Welcome to The Yardstead!
Well our chickens are about 7 months old now and we are currently getting five eggs a day (one per hen). Beautiful, tasty, brown eggs. I'll post a picture of a carton full shortly. The portable 'Chicken Tractor' coop is working well for the birds. They're happy as long as we move them once a day, onto a fresh patch of grass. There are a couple of issues with the chicken tractor though. I forgot that chickens love to take 'dirt baths'. When the portable coop is over a nice patch of grass with no exposed dsand or dirt, the chickens will scratch a hole down to the dirt to lay in. I ended up with little football sized holes all over the back yard. Also I'm kind of tired of moving the chicken tractor every day. Anyway, I'm halfway done with an 8ft x 16ft coop that will be there permanent home. I'll use the little portable coop to introduce new hens into the flock. We have three new Araucana chicks (about 3 weeks old) who will move into the portable coop in about 2 weeks. More pictures coming soon.
We have chickens at the new Yardstead!! We have 4 Golden Comet hens. I went home to visit my dad and he insisted a take a few chickens from his new flock of baby chicks. The baby chicks were about 2 weeks old at the time. I brought four baby chicks home with me without telling Mary, and without any supplies. I wasn't sure how she would react but she was delighted. After a quick trip to a farm supply, and about $20 later, we had a waterer, a feeder, and some chick starter feed. We kept them in a box for a few days, while I built them a small portable chicken coop. I have several pictures of the chickens and the preperations for the care of the chickens and the chicken coop, which is based on the "Chicken Tractor" principle and is portable. Check back soon or click the little bird and Follow us on Twitter for live updates.
We have some nice Sugar Baby watermelons coming along in one of our garden beds. These are fairly small melons with a very sweet flavor. We have three plants which have completely filled in the 4 x 8 ft bed with vines. Each plant typically has 3 or melons growing at a time. These watermelons are a little smaller than a soccer bal when mature. I have one in the fridge now, for slicing later!!
Well it's been quite a while since I posted anything! But now I'm back and ready to share my latest vegetable gardening experience with you. This spring I started a 4ft x 8ft raised bed, which I filled with assorted pepper plants. I have a lot of pictures from buidling the beds up to current pictures like the one above , with a daily harvest from the pepper patch. Currently in this 4ft x 8ft garden bed, I have one tabasco plant, three habanero plants, three jalapeno plants, one poblano plant, three banana pepper plants, three green bell peppers and one orange bell pepper plant. All of them are grwoing well and producing plenty of chillis. Over the next several days I hope to go back through setting up the beds, planting, and growing the peppers. I have a lot of pictures throughout the whole process. I will also provide some delicious recipes, such as for this Habanero Jelly I am eating at the moment wioth cream cheese and crackers. Stay tuned!!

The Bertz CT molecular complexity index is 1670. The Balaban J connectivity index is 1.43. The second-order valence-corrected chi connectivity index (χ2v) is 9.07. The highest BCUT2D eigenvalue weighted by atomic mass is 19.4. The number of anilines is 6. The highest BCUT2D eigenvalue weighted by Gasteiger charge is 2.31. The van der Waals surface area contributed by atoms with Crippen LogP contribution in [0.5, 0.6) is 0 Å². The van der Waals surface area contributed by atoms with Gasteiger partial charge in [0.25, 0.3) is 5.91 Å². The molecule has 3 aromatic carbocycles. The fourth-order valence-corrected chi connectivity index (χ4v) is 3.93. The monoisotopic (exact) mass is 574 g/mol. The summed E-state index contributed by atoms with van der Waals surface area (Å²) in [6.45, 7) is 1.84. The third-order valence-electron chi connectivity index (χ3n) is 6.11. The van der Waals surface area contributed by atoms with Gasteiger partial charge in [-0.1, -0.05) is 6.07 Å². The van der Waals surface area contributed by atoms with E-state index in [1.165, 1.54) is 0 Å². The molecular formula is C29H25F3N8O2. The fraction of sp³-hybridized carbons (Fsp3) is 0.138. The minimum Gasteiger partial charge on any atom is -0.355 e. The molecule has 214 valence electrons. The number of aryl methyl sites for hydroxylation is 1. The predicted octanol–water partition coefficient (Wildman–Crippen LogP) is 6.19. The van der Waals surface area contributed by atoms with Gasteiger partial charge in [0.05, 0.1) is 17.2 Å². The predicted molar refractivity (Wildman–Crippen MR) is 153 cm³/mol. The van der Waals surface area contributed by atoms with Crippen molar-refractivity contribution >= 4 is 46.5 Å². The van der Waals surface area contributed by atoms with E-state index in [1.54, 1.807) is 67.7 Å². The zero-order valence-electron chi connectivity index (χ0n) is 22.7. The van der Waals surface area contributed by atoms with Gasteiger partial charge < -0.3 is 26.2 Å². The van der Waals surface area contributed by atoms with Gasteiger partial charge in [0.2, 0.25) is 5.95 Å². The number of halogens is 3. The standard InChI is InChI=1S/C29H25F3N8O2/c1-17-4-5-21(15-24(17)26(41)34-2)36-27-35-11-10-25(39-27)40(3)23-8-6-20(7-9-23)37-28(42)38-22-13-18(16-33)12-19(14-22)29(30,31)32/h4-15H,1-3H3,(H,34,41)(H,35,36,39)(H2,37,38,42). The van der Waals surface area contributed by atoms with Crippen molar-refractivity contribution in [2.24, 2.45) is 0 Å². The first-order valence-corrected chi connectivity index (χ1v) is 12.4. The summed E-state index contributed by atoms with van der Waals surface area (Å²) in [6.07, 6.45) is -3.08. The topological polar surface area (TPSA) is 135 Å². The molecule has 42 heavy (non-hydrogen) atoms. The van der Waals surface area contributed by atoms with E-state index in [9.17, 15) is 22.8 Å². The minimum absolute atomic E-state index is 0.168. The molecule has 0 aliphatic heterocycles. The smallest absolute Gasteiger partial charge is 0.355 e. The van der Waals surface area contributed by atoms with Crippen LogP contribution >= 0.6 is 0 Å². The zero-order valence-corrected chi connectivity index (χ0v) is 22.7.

For the last couple of seasons, I've been using a solution of milk and water to treat powdery mildew on my squash, zucchini, cucumbers and mellons. Here is Jacksonville Beach, FL, the cucurbits seem to very vulnerable to powdery mildew. We have seen powdery mildew on some of our cucurbits every season. We try to raise and maintain our gardens without using chemicals, so I sought out a more natural way to fight the powdery mildew. I stumbled upon some research that shows a milk solution is effective for fighting powdery mildew. I use a generic 32oz spray bottle (pictured above) to apply the milk solution. I add 1/4 cup of milk to the bottle then fill with water. I usually spray all the squash if any of them are infected. I try to wet the leaves on the top and bottom.
My experience has been, that if i catch the powdery mildew early, when the plants are still healthy but are showing white spots, treating them for 3 or 4 days in a row, usually clears up the mildew. When I start treating plants with milk after some of the leaves have withered and others leaves are yellowing or brown, the plants are less likely to survive, but some do. Early treatment, consistent over 3 or 4 days, seems to be the best solution for treating the powdery mildew.
After about 3 weeks of growth, the squash in our spring garden, started getting a powdery mildew infection. In the picture above, there is a health young squash on the left. The young squash plant on the right is starting to develop Powdery Mildew. The first signs I usually see, are the small white spots on the leaves (visible on the squash to the right). You can also see the affected leaves turning yellow around the edges. If this infected squash were left untreated, the leaves would all yellow and the plant would die in around 3 weeks or so.
Here is Jacksonville Beach, the powdery mildew has been particulary bad, and a constant problem, on all our cucurbits. I was able to save several of our squash plants, but a few withered and died. I use a solution of milk and water to treat the Powdery Mildew. I mix a quarter cup of milk in about half a liter of water, and apply with a spray bottle. I try to coat the leaves on both sides with the milk solution. It works pretty well. I usually takes about 3 or 4 days of spraying everyday to get rid of the powdery mildew if you catch it early enough. I have found that if you start treating the plants with milk after some of the leaves are yellowed and brown, it may be too late. I also try to remove any infected leaves from the plants, to try and prevent spreading. I'll post another article soon with more details on powdery mildew treatments.